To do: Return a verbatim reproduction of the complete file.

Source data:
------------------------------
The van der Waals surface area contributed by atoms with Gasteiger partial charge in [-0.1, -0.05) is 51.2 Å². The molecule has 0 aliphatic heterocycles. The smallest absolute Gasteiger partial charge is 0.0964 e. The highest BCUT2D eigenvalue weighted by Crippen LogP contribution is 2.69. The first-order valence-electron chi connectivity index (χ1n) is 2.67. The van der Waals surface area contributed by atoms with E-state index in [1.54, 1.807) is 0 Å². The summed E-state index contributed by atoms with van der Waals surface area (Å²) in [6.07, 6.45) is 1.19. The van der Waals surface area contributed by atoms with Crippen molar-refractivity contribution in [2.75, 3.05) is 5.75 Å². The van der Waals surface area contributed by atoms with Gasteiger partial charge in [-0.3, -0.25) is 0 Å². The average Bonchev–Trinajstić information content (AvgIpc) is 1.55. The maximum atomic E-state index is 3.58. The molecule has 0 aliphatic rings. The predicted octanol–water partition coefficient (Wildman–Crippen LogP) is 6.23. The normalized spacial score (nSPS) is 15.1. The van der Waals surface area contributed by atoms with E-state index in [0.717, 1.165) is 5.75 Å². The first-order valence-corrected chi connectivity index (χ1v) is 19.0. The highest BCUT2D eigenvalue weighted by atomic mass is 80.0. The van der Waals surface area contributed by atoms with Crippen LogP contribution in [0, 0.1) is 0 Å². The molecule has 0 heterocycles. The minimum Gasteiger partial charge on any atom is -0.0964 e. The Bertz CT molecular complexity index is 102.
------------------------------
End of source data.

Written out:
The van der Waals surface area contributed by atoms with Gasteiger partial charge in [-0.1, -0.05) is 51.2 Å². The molecule has 0 aliphatic heterocycles. The smallest absolute Gasteiger partial charge is 0.0964 e. The highest BCUT2D eigenvalue weighted by Crippen LogP contribution is 2.69. The first-order valence-electron chi connectivity index (χ1n) is 2.67. The van der Waals surface area contributed by atoms with E-state index in [1.54, 1.807) is 0 Å². The summed E-state index contributed by atoms with van der Waals surface area (Å²) in [6.07, 6.45) is 1.19. The van der Waals surface area contributed by atoms with Crippen molar-refractivity contribution in [2.75, 3.05) is 5.75 Å². The van der Waals surface area contributed by atoms with Gasteiger partial charge in [-0.3, -0.25) is 0 Å². The average Bonchev–Trinajstić information content (AvgIpc) is 1.55. The maximum atomic E-state index is 3.58. The molecule has 0 aliphatic rings. The predicted octanol–water partition coefficient (Wildman–Crippen LogP) is 6.23. The normalized spacial score (nSPS) is 15.1. The van der Waals surface area contributed by atoms with E-state index in [0.717, 1.165) is 5.75 Å². The first-order valence-corrected chi connectivity index (χ1v) is 19.0. The highest BCUT2D eigenvalue weighted by atomic mass is 80.0. The van der Waals surface area contributed by atoms with Crippen LogP contribution in [0, 0.1) is 0 Å². The molecule has 0 heterocycles. The minimum Gasteiger partial charge on any atom is -0.0964 e. The Bertz CT molecular complexity index is 102.